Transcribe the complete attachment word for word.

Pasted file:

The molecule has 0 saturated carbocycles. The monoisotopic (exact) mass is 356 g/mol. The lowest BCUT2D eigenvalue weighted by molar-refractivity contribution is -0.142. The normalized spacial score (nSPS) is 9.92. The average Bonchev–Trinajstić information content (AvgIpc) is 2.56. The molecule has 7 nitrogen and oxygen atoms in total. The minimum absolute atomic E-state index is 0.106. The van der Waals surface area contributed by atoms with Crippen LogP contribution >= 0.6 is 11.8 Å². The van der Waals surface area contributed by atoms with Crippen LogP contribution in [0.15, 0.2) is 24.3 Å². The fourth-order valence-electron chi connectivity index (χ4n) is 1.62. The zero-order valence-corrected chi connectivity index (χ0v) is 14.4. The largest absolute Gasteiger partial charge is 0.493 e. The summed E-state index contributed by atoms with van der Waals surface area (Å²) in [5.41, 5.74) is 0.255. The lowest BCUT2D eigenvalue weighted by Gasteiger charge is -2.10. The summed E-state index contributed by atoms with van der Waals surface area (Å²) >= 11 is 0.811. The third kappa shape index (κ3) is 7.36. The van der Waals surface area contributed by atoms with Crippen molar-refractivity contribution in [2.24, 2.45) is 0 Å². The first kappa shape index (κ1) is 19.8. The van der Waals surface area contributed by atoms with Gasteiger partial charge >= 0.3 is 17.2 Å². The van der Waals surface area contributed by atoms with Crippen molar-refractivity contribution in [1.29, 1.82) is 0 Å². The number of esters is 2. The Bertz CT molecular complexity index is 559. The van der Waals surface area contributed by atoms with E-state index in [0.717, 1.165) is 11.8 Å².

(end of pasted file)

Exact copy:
The molecule has 0 saturated carbocycles. The monoisotopic (exact) mass is 356 g/mol. The lowest BCUT2D eigenvalue weighted by molar-refractivity contribution is -0.142. The normalized spacial score (nSPS) is 9.92. The average Bonchev–Trinajstić information content (AvgIpc) is 2.56. The molecule has 7 nitrogen and oxygen atoms in total. The minimum absolute atomic E-state index is 0.106. The van der Waals surface area contributed by atoms with Crippen LogP contribution >= 0.6 is 11.8 Å². The van der Waals surface area contributed by atoms with Crippen LogP contribution in [0.15, 0.2) is 24.3 Å². The fourth-order valence-electron chi connectivity index (χ4n) is 1.62. The zero-order valence-corrected chi connectivity index (χ0v) is 14.4. The largest absolute Gasteiger partial charge is 0.493 e. The summed E-state index contributed by atoms with van der Waals surface area (Å²) in [5.41, 5.74) is 0.255. The lowest BCUT2D eigenvalue weighted by Gasteiger charge is -2.10. The summed E-state index contributed by atoms with van der Waals surface area (Å²) >= 11 is 0.811. The third kappa shape index (κ3) is 7.36. The van der Waals surface area contributed by atoms with Crippen molar-refractivity contribution in [2.24, 2.45) is 0 Å². The first kappa shape index (κ1) is 19.8. The van der Waals surface area contributed by atoms with Gasteiger partial charge >= 0.3 is 17.2 Å². The van der Waals surface area contributed by atoms with Crippen molar-refractivity contribution in [1.29, 1.82) is 0 Å². The number of esters is 2. The Bertz CT molecular complexity index is 559. The van der Waals surface area contributed by atoms with E-state index in [0.717, 1.165) is 11.8 Å².